I had the opportunity to attend re:Invent for the second year running, courtesy of my employer StepStone. I work for them as their Group AWS Programme Manager, which can be succinctly described as making sure we Do AWS Right! For a bit more information on that you could look at my LinkedIn profile, or check out my previous post titled “How StepStone achieved a Cloud Center of Excellence”.

re:Invent is a complete whirlwind due to there being so many options for things to do over the week. This post is highlighting the breakout sessions that I took in (and a few I had to catch up on afterwards, due to adhoc meeting conflicts).

Let’s crack on with it!

Reliability and Scalability

DAT404-R: Aurora Multi Master – Scaling out database write performance

This detailed scaling out database write performance, following the multi master paradigm. This is a feature that is now offered by Amazon’s Aurora product.

To make this work well, changes to your applications are needed so that they detect issues and fail-over quickly. The cluster endpoint is not load balanced either, and will always default to one (working) instance — you would need to roll load balancing yourself. Plus some thought in application design is needed to reduce the number of deadlocks that will be encountered – e.g. can you effectively shard your database?

CMY302: Scaling Hotstar.com for 25 million concurrent viewers

Hotstar: Big in India for streaming, and particularly so for cricket. Scaling up to 25.3 million concurrent streams at peak, in fact. The Superbowl hit 3.1 million.

This session concentrated on how they handle that, including:

  • Load generation tools (using 3,000 EC2 machines)
  • ML traffic patterns.
  • Methods used to scale up and down.
  • Chaos engineering approaches.
  • How best to panic !

One thing to note is that they do NOT use Amazon’s Auto Scaling Groups or CloudFront products. ASGs were considered unsuitable for reasons covered in the presentation, and they use Akamai for CDN.

ARC335: Designing for failure: Architecting resilient systems on AWS

Resilience system design is one of my personal crusades in my current role, so I was naturally drawn to this presentation.

This covers the building blocks of resilience within AWS and the general strategies that can be employed. This includes consideration of data replication and networking.

There is also a great real world example courtesy of Snapchat! Clearly a good company to use, considering they have 200+ million daily active users and 3+ billion ‘snaps’ per day.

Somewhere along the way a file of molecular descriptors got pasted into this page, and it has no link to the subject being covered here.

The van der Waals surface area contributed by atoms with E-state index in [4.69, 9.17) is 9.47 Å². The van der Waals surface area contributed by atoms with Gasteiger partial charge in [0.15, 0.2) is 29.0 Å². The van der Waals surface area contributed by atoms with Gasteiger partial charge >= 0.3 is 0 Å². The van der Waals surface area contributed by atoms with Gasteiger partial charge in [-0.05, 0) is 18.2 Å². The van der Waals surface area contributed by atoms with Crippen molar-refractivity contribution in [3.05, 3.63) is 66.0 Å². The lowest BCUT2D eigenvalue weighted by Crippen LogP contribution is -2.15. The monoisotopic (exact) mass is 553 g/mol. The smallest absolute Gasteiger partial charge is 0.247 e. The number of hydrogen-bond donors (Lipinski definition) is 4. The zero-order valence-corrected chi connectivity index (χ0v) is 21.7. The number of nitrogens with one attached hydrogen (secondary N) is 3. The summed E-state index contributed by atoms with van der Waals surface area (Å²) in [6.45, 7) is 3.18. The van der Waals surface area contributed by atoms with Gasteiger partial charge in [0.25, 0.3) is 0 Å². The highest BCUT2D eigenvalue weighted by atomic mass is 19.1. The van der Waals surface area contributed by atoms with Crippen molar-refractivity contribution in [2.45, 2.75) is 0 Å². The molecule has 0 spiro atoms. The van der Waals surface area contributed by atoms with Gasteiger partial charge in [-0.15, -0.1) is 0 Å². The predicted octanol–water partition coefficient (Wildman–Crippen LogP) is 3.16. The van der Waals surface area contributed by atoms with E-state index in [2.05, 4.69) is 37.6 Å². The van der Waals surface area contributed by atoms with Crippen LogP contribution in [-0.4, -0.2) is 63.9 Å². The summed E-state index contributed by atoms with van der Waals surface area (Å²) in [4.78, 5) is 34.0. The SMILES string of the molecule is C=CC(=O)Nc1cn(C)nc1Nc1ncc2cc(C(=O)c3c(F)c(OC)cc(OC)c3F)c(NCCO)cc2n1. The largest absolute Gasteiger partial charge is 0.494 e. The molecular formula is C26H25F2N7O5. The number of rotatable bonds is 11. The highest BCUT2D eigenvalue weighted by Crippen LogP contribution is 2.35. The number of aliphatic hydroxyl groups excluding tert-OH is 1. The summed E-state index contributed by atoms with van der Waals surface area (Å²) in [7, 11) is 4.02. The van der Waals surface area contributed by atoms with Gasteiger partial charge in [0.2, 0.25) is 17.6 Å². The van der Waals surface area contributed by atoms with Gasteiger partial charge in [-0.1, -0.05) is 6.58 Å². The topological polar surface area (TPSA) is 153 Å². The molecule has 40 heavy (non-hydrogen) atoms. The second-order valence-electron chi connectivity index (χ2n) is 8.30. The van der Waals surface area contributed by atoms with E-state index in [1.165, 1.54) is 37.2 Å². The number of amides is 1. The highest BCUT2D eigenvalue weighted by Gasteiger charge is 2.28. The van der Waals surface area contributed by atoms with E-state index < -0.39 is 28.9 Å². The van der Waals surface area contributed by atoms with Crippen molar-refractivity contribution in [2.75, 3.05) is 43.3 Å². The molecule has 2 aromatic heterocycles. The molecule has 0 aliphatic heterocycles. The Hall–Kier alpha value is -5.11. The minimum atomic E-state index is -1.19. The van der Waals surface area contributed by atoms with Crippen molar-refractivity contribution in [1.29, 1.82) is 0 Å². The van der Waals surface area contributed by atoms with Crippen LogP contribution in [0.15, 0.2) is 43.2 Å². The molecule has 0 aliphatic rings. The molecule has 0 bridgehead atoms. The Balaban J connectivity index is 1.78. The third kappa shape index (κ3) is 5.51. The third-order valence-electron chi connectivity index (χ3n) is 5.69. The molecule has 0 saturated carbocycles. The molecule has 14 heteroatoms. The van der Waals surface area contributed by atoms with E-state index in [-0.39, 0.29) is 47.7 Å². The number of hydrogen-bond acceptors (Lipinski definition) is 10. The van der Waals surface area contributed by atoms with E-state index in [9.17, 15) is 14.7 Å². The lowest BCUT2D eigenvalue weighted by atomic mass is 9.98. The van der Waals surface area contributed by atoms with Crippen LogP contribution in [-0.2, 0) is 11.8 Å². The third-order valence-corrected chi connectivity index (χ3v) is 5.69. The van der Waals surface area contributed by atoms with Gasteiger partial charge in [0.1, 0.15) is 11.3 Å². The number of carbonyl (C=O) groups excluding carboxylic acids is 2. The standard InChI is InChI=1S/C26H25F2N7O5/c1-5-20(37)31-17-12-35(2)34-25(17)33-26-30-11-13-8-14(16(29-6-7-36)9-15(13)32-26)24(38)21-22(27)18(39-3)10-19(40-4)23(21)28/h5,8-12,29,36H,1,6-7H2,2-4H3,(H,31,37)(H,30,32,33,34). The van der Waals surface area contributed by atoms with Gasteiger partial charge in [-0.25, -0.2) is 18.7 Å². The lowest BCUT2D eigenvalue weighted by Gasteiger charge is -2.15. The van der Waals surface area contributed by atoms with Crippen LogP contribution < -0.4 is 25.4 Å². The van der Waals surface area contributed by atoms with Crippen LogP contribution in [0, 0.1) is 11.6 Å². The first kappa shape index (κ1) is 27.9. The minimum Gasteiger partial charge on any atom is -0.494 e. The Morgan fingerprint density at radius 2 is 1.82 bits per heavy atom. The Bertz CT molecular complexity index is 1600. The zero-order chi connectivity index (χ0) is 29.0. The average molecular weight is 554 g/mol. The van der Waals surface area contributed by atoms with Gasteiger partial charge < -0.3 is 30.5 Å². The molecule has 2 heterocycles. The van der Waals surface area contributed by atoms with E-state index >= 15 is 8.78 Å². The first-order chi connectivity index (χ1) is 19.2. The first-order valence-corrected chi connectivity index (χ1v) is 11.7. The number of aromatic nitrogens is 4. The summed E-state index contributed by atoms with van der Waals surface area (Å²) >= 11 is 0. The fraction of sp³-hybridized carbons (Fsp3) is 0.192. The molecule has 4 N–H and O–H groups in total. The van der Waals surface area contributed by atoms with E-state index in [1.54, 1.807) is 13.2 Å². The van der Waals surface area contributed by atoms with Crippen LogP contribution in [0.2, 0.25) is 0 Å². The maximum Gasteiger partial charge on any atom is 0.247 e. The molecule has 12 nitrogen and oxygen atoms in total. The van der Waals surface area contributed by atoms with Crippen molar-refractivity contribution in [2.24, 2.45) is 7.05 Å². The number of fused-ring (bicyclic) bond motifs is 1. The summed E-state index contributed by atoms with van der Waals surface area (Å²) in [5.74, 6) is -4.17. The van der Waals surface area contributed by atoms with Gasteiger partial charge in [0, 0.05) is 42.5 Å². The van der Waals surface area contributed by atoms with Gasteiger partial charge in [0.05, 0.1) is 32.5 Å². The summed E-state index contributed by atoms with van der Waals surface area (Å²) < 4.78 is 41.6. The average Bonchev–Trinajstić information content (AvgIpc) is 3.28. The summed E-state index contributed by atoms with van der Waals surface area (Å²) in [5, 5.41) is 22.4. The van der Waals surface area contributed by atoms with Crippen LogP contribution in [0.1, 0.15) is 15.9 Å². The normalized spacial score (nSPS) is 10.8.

Finally, the concept of continuous resilience is explained, which is the target architecture for any system wishing to really do this properly.

ENT233-S: Atlassian’s journey to cloud-native architecture

Everyone knows who Atlassian are. Pretty much everyone in the room put their hands up when asked if they were a customer in some way!

This was an interesting session, detailing Atlassian moving from having everything single-tenanted in AWS for every customer instance. This meant having 100k instances! Although this was automated to an extent, it was unwieldly.

They moved to stateless apps running on AWS, with shared microservices. They called this Project Vertigo.

One key decision they made was to fork the codebase, which means different codebases for their self-hosted and cloud products now. That permitted them greater speed of execution.

100k Jira / Confluence instances were migrated over 10 months. The remainder (usual ‘last 10%’ problem) over the next year.

1,500 developers were involved, and code was re-architected as it was migrated (So no ‘lift and shift’ here!)

Key points:

  • Have clear goals for your microservices. Easier with Atlassian as the products already have very obvious shared areas (such as look and feel, shared logins).
  • Invest in tooling and be consistent (Do scaling right now to avoid chaos later).
  • Defined Tech Stacks (libraries, design patterns, logging framework) – This also helped with any ownership changes further down the line.
  • The organisational structure had to change to accomodate the project. Not just dev teams, but leadership and R&D too!
  • Cultural shift: “You build it, you run it”.
  • DO THINGS RIGHT: No Hacks or Workarounds (avoiding ‘snowflakes’).
  • Manage the last 10%: Went with 1-1 engineer assignments to Get It Done.

DOP208: Amazon’s approach to failing successfully

Key point: Never waste a failure.

(But see your failures before your customers do!)

Other takeaways:

  • Work backwards from customer impact.
  • Root cause via the ‘Five Whys’ approach.
  • “What could have been done to reduce the blast radius?”
  • “How could we have responded quicker?”
  • Automatic rollbacks triggered based on alarms.
  • Remember to report on WINS as well!
  • Metrics: Make sure they are genuinely useful! Prioritise Health over Diagnostic.

Machine Learning

AIM212: ML in retail: Solutions that add intelligence to your business

Also this is highlighting the retail sector, the principles described could be applied to other sectors as well. My company develops products for the recruitment sector, for example, and I could see the benefits.

Key stats:

  • 63% of users expect personalisation as standard.